- Video report by ITV News Science Editor Tom Clarke
David Hutson from Warrington hasn’t been the luckiest of late.
In the past two years the 60-year-old has had three separate cancer diagnoses.
He’s had treatment for the cancers in his skin and throat, but now treatment has started on his third, and most dangerous cancer, in his prostate, and his luck may have changed.
Mr Hutson is the first patient in the world to enter a global trial of a new cancer treatment machine - a Magnetic Resonance-guided linear accelerator, or MR-linac.
It combines the precision imaging power of an MRI scanner with a powerful cancer-killing radiation beam.
Until now, treating cancer with a beam of radiation was a two-stage process.
Doctors would take an image of the tumour using x-rays, and the patient would then go into a separate machine where the radiation is aimed at the tumour based on where it was in the x-ray image.
But, because the tumour can move (and some tumours move more than others — think of the lungs, or tumours near the bladder which fills and empties) or doesn’t show up in the same detail in the x-ray image, targeting the radiation is not 100% accurate.
That means the beam has to be wider, to ensure all of the tumour gets a dose of cancer-killing radiation, but to limit the damage to healthy tissues the beam has to be weaker too.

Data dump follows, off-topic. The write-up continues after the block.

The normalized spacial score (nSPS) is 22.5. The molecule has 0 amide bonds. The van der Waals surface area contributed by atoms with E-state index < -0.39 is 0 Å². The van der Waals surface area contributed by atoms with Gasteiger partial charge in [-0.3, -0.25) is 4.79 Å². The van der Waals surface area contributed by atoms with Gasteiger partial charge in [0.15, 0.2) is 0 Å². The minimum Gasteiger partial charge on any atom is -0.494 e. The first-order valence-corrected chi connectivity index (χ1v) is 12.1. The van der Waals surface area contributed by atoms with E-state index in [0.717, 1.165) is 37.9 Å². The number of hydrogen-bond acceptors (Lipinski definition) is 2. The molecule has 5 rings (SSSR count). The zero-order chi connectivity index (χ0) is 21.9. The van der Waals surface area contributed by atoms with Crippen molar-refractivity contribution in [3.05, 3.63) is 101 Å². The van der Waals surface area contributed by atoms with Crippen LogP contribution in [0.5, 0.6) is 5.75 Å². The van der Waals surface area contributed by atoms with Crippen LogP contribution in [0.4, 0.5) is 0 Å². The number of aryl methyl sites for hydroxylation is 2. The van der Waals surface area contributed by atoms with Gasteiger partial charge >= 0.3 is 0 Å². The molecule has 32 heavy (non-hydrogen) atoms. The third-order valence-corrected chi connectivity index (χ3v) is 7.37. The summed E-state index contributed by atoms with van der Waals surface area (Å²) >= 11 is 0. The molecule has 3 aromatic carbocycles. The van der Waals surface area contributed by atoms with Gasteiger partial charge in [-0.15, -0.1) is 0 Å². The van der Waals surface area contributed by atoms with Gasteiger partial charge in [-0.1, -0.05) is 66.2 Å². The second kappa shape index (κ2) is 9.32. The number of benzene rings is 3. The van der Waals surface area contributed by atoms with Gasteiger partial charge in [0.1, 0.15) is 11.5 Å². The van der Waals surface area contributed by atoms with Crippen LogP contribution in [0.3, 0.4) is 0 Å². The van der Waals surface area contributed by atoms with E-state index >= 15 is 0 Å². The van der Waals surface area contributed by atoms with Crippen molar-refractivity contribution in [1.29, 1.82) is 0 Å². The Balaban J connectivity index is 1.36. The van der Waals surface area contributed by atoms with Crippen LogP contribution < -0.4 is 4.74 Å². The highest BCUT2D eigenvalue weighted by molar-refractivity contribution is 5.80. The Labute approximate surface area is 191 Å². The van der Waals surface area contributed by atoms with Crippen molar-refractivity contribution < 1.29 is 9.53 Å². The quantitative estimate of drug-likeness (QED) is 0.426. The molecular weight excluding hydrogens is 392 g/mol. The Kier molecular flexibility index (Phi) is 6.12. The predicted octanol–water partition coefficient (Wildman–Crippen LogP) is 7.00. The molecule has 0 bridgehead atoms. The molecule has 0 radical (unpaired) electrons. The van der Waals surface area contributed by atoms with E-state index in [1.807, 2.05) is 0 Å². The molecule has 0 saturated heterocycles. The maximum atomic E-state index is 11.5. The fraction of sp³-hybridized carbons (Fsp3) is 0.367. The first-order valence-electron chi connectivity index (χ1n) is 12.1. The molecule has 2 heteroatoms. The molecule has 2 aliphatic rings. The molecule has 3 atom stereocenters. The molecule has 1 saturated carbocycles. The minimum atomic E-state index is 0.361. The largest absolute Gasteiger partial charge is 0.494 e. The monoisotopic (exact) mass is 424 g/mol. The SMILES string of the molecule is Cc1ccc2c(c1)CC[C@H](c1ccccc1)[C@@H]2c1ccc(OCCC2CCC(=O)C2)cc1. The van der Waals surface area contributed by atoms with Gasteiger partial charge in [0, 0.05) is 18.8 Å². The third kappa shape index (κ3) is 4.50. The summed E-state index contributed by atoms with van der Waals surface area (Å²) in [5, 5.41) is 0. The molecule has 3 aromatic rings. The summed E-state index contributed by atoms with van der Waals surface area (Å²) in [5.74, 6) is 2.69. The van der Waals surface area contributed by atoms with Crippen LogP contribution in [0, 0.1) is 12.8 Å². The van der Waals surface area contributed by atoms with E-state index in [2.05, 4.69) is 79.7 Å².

A grateful Mr Hutson said: “I feel very lucky indeed that I'm having this treatment.
“I feel very confident in this technology and for my diagnosis it's going to help me defeat this third bout of cancer.”
By being able to point the beam directly at the tumour by imaging it in real time the team can give a more intense dose of radiation to the tumour, safe in the knowledge it’s not killing surrounding, healthy tissue.
If cancer’s in your sights, it is said to be the difference between using a shotgun, and a high-powered rifle.
The technology should allow certain cancers, like David’s prostate cancer, to be treated far more effectively than before.
Other tumours that move, such as cervical, lung and bowel cancer could be next.
But it could also allow powerful radiotherapy to be used in cancers where it was too dangerous to use before.
Pancreatic and liver cancers, for example, are surrounded by other vital organs, and for that reason, they are virtually untreatable with radiation.
Using MRLINAC to precisely target radiation could provide a completely new treatment option — a potential lifeline — to people with these very deadly cancers.